The wedding that kicks off Outlander‘s fifth season premiere on Sunday (Starz, 8/7c — though it’s streaming now via the network’s app) is a bonny time of family togetherness, gorgeous Scottish locales and excitement over the start of a new chapter for Clan Fraser.
And ye’d best enjoy it now, series star Sam Heughan advises, because life is about to get hectic for Jamie, Claire & Co.
He recalls shooting the nuptials of Claire and Jamie’s daughter Brianna to Roger, which was the subject of much consternation at the end of Season 4. The event was filmed in 2019 over the course of a week or so, during one of the loveliest times of year in Scotland.
“It’s all outside, and it was the first thing we shot. It was a beautiful end of Scottish summer. It was stunning, and a really nice way to start,” Heughan says during a visit to TVLine’s offices. “I think the fans, hopefully, will really enjoy just spending time with the family before — you know, it’s Outlander — things go south.”
He’s referring to the deal Jamie made last season with England’s Governor Tryon, which put the Scot deeply in the Crown’s debt. Though the conflict of interest was something that Claire and Jamie discussed in Season 4, they ultimately decided that they would deal with the problem when the American Revolution was more of a near thing. But, as viewers witnessed in the season finale, the timetable has been sped up: Tryon is actively hunting for members of the Regulators opposition group, led by Jamie’s godfather, Murtaugh.
There’s a poignant moment in the premiere where both men realize what they have to do, and how their senses of duty divide them during this riotous time in the colonies. Jamie is “between a rock and a hard place, because he’s normally a man of his word and honor,” Heughan observes, adding that some of the season’s cut scenes dealt with Jamie’s efforts to reconcile his actions with what he knows is right.
“Jamie still is struggling with this divided loyalty, with having to be on the side of the Redcoats, the British, who he’s fought against, and his whole culture’s been eradicated by them,” he adds. “Yeah, it doesn’t sit well with him at all.”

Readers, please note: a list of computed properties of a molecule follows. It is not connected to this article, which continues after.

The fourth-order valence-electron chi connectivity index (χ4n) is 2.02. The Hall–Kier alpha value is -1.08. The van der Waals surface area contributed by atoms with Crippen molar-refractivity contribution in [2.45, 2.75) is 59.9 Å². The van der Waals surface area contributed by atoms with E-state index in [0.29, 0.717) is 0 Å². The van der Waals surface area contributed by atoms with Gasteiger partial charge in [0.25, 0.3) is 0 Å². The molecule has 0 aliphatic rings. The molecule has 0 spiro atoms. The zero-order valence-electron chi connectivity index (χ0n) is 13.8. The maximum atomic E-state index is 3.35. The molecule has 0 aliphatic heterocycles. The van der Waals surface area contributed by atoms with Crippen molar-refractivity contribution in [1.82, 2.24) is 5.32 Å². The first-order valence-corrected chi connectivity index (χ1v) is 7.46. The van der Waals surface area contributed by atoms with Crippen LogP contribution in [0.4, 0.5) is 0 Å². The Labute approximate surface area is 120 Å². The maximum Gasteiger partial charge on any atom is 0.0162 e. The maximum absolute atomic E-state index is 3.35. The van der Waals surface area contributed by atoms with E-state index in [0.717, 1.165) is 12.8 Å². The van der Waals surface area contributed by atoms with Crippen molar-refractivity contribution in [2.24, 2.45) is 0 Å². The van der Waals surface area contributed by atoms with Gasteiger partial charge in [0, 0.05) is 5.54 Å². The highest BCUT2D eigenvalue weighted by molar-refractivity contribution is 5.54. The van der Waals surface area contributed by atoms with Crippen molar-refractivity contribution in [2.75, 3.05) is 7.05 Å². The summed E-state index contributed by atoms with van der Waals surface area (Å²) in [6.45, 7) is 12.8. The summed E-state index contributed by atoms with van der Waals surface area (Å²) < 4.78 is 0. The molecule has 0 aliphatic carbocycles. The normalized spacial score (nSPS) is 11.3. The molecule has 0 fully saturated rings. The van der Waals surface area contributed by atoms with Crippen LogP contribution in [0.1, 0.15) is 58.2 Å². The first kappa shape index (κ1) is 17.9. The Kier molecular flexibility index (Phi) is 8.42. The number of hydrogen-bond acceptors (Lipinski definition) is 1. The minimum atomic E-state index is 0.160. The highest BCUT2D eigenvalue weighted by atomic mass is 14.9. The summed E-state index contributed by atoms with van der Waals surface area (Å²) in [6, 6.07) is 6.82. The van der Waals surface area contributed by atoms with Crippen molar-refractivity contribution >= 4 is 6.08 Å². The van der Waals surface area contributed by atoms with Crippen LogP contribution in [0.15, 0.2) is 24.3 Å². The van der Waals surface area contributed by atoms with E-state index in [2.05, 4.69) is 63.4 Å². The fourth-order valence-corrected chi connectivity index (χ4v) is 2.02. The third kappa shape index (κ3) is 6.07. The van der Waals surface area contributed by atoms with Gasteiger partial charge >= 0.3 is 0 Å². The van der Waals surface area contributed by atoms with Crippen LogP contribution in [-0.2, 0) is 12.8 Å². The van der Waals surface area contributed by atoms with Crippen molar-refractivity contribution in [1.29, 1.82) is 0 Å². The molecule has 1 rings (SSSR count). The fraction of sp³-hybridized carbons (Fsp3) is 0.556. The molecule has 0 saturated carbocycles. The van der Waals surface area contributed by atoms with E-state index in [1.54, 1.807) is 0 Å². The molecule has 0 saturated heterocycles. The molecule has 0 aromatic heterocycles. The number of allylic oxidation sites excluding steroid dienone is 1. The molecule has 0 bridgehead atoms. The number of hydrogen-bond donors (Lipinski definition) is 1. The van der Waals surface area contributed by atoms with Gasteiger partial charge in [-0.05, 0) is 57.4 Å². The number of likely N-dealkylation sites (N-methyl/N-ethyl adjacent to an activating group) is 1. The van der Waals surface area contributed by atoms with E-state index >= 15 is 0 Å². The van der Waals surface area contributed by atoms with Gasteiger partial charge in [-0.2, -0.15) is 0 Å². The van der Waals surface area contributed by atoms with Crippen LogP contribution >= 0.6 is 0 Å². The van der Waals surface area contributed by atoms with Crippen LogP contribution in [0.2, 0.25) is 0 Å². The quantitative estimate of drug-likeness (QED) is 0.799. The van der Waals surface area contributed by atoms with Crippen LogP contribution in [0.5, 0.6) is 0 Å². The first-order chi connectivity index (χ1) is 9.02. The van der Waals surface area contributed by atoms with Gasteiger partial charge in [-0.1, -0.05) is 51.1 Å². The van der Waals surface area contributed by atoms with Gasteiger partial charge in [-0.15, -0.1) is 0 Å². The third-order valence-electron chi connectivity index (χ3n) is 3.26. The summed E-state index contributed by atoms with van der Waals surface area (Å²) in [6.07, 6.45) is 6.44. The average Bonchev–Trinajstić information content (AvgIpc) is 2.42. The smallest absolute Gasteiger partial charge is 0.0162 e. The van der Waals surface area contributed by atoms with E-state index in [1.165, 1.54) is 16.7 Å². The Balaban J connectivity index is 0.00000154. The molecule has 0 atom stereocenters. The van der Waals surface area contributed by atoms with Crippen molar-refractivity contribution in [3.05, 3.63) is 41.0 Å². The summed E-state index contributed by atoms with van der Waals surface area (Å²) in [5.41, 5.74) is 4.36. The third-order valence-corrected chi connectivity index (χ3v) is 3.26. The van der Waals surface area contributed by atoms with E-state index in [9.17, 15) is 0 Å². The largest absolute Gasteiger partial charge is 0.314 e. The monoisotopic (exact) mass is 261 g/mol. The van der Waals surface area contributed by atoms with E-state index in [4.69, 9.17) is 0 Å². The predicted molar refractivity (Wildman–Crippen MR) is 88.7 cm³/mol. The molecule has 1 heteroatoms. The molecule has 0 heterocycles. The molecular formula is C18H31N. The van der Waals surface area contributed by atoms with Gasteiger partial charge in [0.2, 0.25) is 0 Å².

What does sit well with the laird of Fraser’s Ridge: the role of leader, provider and protector for his ever-growing flock of family and friends — not that he ever consciously chased it. “He never wanted to be the leader. He just naturally is,” Heughan says. “I think he’s become a lot like Colum, his uncle, back from Season 1. He’s grown from Culloden, where he was this natural leader and just could see what needed to be done.” As the season progresses, Himself will see those leadership tendencies heightened as he looks after all of the men, women, children and animals (including, yes, a cat named Adso, who will be familiar to readers of the Diana Gabaldon books on which the TV series is based) living on his land.
Jamie’s sprawling family may be a joy for him and Claire, but Heughan says the presence of characters like Brianna and Roger’s son, Jemmy, and Marsali and Fergus’ kid, Germain, made for some long work days during the wedding shoot.
“I think the hardest part, really, to be honest, in this season is the kids we’ve had,” he says, smiling, albeit a bit wearily. “We have so many children on set, and it’s hard. So that was the most challenging.” The payoff, he adds, was worth it. The season’s opening hour “really sets up the rest of the season,” he says. “It’s really laying the foundations.”
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